On 28 February 2004 Hamburg's First Mayor Ole von Beust won a famous victory in Hamburg election

Erster Bürgermeister
(First Mayor)
Rathaus
Rathausmarkt 1
20095 Hamburg
Germany
Internet: www.hamburg.de


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This archived article was published in February 2004
Mayor von Beust to govern alone
after victory in Hamburg election


Hamburg Mayor Ole von Beust won an absolute majority in elections held on 29 February 2004. His party, the Christian Democrats (CDU) received 47.2 per cent of the vote. The opposition Social Democrats netted only 30.5 per cent, their worst result in a city they dominated until von Beust formed a right-of-centre coalition in 2001. Mayor von Beust will now be able to form a governing administration without needing the support of any other party.

2008 election: Mayor von Beust loses absolute majority and contemplates coalition with the Green Party.

Not even an excellent result for the Green party, who are in a national coalition with the SPD, could rescue the Hamburg Social Democrats. The Greens won 12.3 per cent of the vote, almost four percentage points more than in 2001.

Hamburg’s 1.2 million voters have not been immune to the rising unemployment in Germany and the stagnating economic growth that have dogged Schröder’s government since he first came to power in 1998. The city-state, which last year had Germany’s highest per capita gross domestic product and gross wages, also has a jobless rate that rose from 8.3 per cent in 2001 to 9.9 in 2003.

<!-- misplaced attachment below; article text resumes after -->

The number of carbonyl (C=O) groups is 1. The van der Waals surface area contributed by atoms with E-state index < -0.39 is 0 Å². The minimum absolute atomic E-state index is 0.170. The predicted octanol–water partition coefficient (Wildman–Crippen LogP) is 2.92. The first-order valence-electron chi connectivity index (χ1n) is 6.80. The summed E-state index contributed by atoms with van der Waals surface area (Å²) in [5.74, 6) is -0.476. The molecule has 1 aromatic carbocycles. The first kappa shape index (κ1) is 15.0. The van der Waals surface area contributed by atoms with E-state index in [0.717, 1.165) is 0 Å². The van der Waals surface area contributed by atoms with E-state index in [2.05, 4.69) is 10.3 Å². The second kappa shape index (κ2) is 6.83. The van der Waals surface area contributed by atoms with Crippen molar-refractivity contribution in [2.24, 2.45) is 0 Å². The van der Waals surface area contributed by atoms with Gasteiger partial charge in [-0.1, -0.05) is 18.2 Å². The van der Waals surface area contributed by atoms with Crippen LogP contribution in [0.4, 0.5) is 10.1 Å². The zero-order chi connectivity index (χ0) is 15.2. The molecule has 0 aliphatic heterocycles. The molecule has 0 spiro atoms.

Another clear loser in the Hamburg election was the Party for a Law-and-Order Offensive. The party rode a wave of paranoia and law enforcement concerns to victory following the 9/11 attacks in 2001. But party leader Ronald Schill left both the party and the government after allegations that he planned to expose a homosexual affair between von Beust and a city official. The party failed to reach the five per cent hurdle for representation in the city parliament, winning only 3.1 per cent of the vote. The liberal Free Democrats (FDP) also suffered from the von Beust effect and, with a share of only 2.8 per cent of the vote, are no longer represented in Hamburg’s city parliament. (Source: Deutsche Welle)



Hamburg's city hall (Rathaus) was inaugurated in October 1897.

Hamburg, one of Germany's three city states
Hamburg is one of the 16 states of the Federal Republic of Germany. Like Bremen and Berlin it is a city state - unlike the remaining 13 states, these being large area states containing any number of cities with one of them as its capital.

The government and parliament reside side by side in the ‘Rathaus’, the city hall. Parliament sits on the left wing, while the ‘Senat’, the state government, occupies in the right wing.

The parliament of Hamburg is called the ‘Bürgerschaft’, the citizen’s ruling body. It consists of 121 representatives, who are elected every four years by proportional representation.

The Bürgerschaft elects the head of government, First Mayor, legislates state laws and ratifies the budget. Laws may be submitted by the Senat, the Bürgerschaft or by citizens' petition for referendum. MORE